Scoped type variables
Olaf Chitil
O.Chitil at kent.ac.uk
Wed Feb 8 16:51:37 EST 2006
Sorry, but I cannot resist to mention an alternative language construct
to scoped type variables which gives you the same power of annotating
any subexpression with type information. I did mention it in my ICFP
2001 paper on Compositional Explanations of Types as a side note.
The nice property of this language construct is that all type variables
scope only over a single type; you never have to look if the same type
variable appears somewhere else far away in your program.
The idea is that a type may contain part of a type environment (so
actually it is no longer a type but a typing). This typ environment
constructs the relation to other types.
Instead of
f :: forall a. [a] -> ...
f xs = ...
where
g :: a -> [a]
g x = x:xs
you write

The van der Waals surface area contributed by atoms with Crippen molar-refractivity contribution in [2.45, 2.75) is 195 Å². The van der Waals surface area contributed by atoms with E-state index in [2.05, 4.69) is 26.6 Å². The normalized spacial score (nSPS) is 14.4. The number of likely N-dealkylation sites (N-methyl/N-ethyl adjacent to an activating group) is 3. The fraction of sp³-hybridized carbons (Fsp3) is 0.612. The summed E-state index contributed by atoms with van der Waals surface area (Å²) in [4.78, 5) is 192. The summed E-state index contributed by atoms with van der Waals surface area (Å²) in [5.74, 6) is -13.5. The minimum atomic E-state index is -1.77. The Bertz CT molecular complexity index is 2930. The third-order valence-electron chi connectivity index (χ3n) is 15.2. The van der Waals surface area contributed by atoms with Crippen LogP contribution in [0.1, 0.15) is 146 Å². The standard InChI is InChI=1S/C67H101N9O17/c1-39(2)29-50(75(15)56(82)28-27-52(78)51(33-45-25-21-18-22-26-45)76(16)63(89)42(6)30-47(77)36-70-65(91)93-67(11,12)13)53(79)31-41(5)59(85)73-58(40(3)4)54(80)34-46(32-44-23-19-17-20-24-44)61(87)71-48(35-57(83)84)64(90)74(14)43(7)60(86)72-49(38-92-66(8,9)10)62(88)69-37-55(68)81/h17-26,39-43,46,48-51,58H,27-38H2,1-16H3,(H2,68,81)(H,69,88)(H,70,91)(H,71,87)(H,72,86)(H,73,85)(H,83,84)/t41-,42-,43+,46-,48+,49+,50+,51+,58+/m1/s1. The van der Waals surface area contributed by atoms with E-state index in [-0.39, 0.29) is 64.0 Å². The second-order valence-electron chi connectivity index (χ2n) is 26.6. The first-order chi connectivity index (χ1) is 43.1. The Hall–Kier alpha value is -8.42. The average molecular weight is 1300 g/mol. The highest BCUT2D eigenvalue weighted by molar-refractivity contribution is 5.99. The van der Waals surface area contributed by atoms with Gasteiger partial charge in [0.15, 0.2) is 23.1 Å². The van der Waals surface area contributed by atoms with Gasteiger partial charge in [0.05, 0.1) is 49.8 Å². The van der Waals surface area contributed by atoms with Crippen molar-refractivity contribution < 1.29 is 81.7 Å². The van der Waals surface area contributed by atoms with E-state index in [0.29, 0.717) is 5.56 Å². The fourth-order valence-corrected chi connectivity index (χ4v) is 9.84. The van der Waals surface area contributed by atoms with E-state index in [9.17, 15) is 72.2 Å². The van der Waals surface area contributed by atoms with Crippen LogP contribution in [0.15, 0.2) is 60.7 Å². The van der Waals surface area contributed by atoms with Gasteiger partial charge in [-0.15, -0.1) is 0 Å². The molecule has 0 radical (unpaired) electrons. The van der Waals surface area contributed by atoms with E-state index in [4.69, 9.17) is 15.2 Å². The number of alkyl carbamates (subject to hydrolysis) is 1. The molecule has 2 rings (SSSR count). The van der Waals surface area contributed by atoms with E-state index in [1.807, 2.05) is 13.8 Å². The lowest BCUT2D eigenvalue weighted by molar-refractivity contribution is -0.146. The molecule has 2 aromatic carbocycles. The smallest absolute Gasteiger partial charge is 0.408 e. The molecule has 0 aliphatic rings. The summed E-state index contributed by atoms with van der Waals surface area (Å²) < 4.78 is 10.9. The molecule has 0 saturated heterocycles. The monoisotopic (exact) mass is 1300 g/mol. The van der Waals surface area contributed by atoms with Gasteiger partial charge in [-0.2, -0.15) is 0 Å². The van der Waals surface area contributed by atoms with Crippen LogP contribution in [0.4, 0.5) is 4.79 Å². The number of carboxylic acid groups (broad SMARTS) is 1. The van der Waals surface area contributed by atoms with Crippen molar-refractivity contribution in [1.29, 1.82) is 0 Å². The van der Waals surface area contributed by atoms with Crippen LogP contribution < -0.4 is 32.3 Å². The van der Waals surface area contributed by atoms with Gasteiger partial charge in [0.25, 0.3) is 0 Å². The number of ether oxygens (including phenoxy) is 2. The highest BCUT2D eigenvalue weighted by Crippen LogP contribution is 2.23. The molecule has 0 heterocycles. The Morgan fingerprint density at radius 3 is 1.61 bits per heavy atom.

f :: [a] -> ...
f xs = ...
where
g :: (xs::[b]) => b -> [b]
g x = x:xs
So (xs::[b]) is this new type environment that is part of the type of g.
Whether you want to write it similar to a class context, is a matter of
taste.
This extended type (typing) is the principal monomorphic typing for the
function g. Every subexpression has a principal monomorphic typing and
hence you can annotate any expression with a typing. Type variables
always scope only over a typing.
This system of typings works fine for the Hindley-Milner system and also
for Haskell 98 classes. I have to admit that I never looked beyond; so I
don't know which problems may crop up for rank-n, existentials etc.
Ciao,
Olaf
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